Virtual Designs in Sketchup #8: The Inevitible Push Block

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Blog entry by rance posted 08-07-2011 10:45 AM 14287 reads 8 times favorited 10 comments Add to Favorites Watch
« Part 7: Corner Splines Without a Tablesaw Part 8 of Virtual Designs in Sketchup series Part 9: Question on Wood Rack Installation »


Of all of the jigs in the woodshop, the push block or push stick is usually one of the first that is built. I have qualifications that govern a utilitarian project like this. For one, I rarely purchase materials since scraps can often suffice. Other parameters are to make minimal cuts and processing since these are not that critical. I much prefer wooden push blocks over the plastic ones I’ve seeen. The plastic ones(besides having to be purchased) seem to not grip the wood as they need to in making a safe cut. I also prefer MDF over plywood.

When taking the time to make a push block, it makes sense to make multiples. I’ve purposefully shaped it to nest well when making multiples. A piece of 10” x 48” stock can easilly yield 8 blanks:

These can easilly be separated using a bandsaw to zig zag between the rows(shown in Red). Then follow with crosscutting the individual rough blocks.

One failure of most push blocks IMO is that the heel seems to get chewed up quicker than the base so I’ve incorporated a replacable heel. In this design, the the heel AND the block can both be ‘refreshed’ by simply trimming off 1/4” from the bottom. Anticipating this, I’ve included about 1.5” of solid material on the bottom of the base for just that purpose. The heel can also be replace as needed. It is retained using a 3/4” long brass screw. Brass is used in case of a blade strike so your saw blade won’t be damaged. Here’s a skeletal view so you can see how the heel fits in place:


You can also quickly raise the heel in situations when you are ripping thin material. If the heel is touching the table, then the pushblock is not doing all it was intended to do. The heel should never prevent the bottom of the block from fully contacting the wood.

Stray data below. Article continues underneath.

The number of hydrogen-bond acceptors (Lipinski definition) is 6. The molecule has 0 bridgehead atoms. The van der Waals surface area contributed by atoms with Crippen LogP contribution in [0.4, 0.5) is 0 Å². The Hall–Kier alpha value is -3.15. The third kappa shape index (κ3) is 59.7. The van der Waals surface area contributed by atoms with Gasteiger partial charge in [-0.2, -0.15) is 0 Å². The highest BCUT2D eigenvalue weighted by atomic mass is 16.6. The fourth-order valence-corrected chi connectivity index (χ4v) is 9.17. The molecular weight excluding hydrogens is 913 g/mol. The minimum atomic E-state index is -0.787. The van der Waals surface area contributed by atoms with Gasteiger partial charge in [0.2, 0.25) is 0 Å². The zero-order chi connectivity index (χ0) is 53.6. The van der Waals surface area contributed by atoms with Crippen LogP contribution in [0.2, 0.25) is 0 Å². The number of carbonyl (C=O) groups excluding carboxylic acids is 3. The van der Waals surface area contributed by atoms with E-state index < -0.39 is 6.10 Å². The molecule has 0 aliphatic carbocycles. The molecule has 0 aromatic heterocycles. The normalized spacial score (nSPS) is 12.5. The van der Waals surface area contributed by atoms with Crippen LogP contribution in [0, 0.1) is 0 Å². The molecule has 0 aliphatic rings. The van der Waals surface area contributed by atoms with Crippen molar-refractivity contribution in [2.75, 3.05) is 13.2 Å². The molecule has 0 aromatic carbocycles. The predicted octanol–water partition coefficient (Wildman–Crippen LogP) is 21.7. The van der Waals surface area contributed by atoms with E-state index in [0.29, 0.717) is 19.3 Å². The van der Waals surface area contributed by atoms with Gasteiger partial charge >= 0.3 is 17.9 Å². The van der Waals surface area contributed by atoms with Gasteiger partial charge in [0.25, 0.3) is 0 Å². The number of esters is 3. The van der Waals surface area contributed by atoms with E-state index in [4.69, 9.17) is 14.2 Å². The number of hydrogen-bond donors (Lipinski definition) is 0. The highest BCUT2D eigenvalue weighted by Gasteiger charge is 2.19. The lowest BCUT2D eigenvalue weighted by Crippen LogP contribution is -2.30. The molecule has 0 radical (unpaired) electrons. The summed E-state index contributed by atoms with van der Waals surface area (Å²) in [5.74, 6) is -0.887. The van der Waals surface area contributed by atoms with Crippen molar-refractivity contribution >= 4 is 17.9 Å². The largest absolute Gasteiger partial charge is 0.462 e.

The build:
Begin with making the heel. It is simply a 1/2” square stock of pine or hardwood.


Next, prepare a 6” x 10” block of 3/4” MDF or plywood for the base. Make a slightly loose 1/2” x 1/2” kerf, 1/2” from the rear of the block.

To get the width of this kerf perfect the first time, you can fit it to the heel using your favorite KerfMaker. I use my Disposable one. To achieve the slightly loose fit, when gauging the heel, add a shim of paper as a fudge factor.

Now laminate a 1/8” cover to the base. Be sure to not get glue inside the slot for the heel.


All that is left now is to add the handle and shape the outside. I start by drilling two holes for the handle. I use a 1.25” Forstner bit for the ends and then ‘connect the dots’ using a scrollsaw or jigsaw. You can go the extra mile of making a template for smoothing it up with a router and a flush cut bit.


Lastly, round over all the outer edges(except for the bottom) to make it more comfortable to use. Drill for and install the brass heel-retainer screw and “Bob’s your uncle”. :)  

There is, however, one situation that this block is not well suited for and that is for ripping very thin stock. For those instances, I suggest making one of these completely out of the base 3/4” material with an integral heel. The reason is that for ripping very thin strips(1/8” or less), the heel should fit flush to the fence so that it can push the thin strip on past the blade. Of course there are other better ways for ripping thin stock which I’ll be covering in a future episode.  

For those situations, here’s the solid version:

Edit: Actually, if you don’t share a shop with others and you can manage your push blocks, if you keep 3 – 4 dedicated to particular width cuts, then they don’t tend to get nearly as chewed up and you might do well with the solid version shown last.

-- Backer boards, stop blocks, build oversized, and never buy a hand plane--